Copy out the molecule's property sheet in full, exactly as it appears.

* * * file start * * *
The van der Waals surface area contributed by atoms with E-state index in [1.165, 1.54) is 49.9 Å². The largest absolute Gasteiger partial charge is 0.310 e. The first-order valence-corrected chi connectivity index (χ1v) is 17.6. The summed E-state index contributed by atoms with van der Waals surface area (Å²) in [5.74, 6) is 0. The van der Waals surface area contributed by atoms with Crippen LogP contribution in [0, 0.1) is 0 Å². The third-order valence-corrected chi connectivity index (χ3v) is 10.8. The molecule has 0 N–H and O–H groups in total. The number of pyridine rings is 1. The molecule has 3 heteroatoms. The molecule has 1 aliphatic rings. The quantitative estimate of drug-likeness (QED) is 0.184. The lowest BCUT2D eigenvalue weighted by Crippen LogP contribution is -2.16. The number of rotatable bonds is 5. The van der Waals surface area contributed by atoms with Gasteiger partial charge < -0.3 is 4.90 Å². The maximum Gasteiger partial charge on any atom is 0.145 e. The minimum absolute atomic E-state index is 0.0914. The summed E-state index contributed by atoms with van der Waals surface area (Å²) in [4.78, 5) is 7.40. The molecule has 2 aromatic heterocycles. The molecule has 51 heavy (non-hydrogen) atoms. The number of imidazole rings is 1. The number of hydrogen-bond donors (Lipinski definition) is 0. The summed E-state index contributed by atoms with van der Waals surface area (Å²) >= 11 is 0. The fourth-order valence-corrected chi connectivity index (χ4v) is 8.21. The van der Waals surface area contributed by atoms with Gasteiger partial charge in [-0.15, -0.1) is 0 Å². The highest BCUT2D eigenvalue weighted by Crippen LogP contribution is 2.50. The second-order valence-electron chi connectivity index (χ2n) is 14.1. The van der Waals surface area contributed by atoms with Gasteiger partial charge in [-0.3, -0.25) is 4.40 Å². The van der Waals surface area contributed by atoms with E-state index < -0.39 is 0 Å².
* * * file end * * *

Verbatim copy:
The van der Waals surface area contributed by atoms with E-state index in [1.165, 1.54) is 49.9 Å². The largest absolute Gasteiger partial charge is 0.310 e. The first-order valence-corrected chi connectivity index (χ1v) is 17.6. The summed E-state index contributed by atoms with van der Waals surface area (Å²) in [5.74, 6) is 0. The van der Waals surface area contributed by atoms with Crippen LogP contribution in [0, 0.1) is 0 Å². The third-order valence-corrected chi connectivity index (χ3v) is 10.8. The molecule has 0 N–H and O–H groups in total. The number of pyridine rings is 1. The molecule has 3 heteroatoms. The molecule has 1 aliphatic rings. The quantitative estimate of drug-likeness (QED) is 0.184. The lowest BCUT2D eigenvalue weighted by Crippen LogP contribution is -2.16. The number of rotatable bonds is 5. The van der Waals surface area contributed by atoms with Gasteiger partial charge < -0.3 is 4.90 Å². The maximum Gasteiger partial charge on any atom is 0.145 e. The minimum absolute atomic E-state index is 0.0914. The summed E-state index contributed by atoms with van der Waals surface area (Å²) in [4.78, 5) is 7.40. The molecule has 2 aromatic heterocycles. The molecule has 51 heavy (non-hydrogen) atoms. The number of imidazole rings is 1. The number of hydrogen-bond donors (Lipinski definition) is 0. The summed E-state index contributed by atoms with van der Waals surface area (Å²) >= 11 is 0. The fourth-order valence-corrected chi connectivity index (χ4v) is 8.21. The van der Waals surface area contributed by atoms with Gasteiger partial charge in [-0.15, -0.1) is 0 Å². The highest BCUT2D eigenvalue weighted by Crippen LogP contribution is 2.50. The second-order valence-electron chi connectivity index (χ2n) is 14.1. The van der Waals surface area contributed by atoms with Gasteiger partial charge in [-0.3, -0.25) is 4.40 Å². The van der Waals surface area contributed by atoms with E-state index < -0.39 is 0 Å².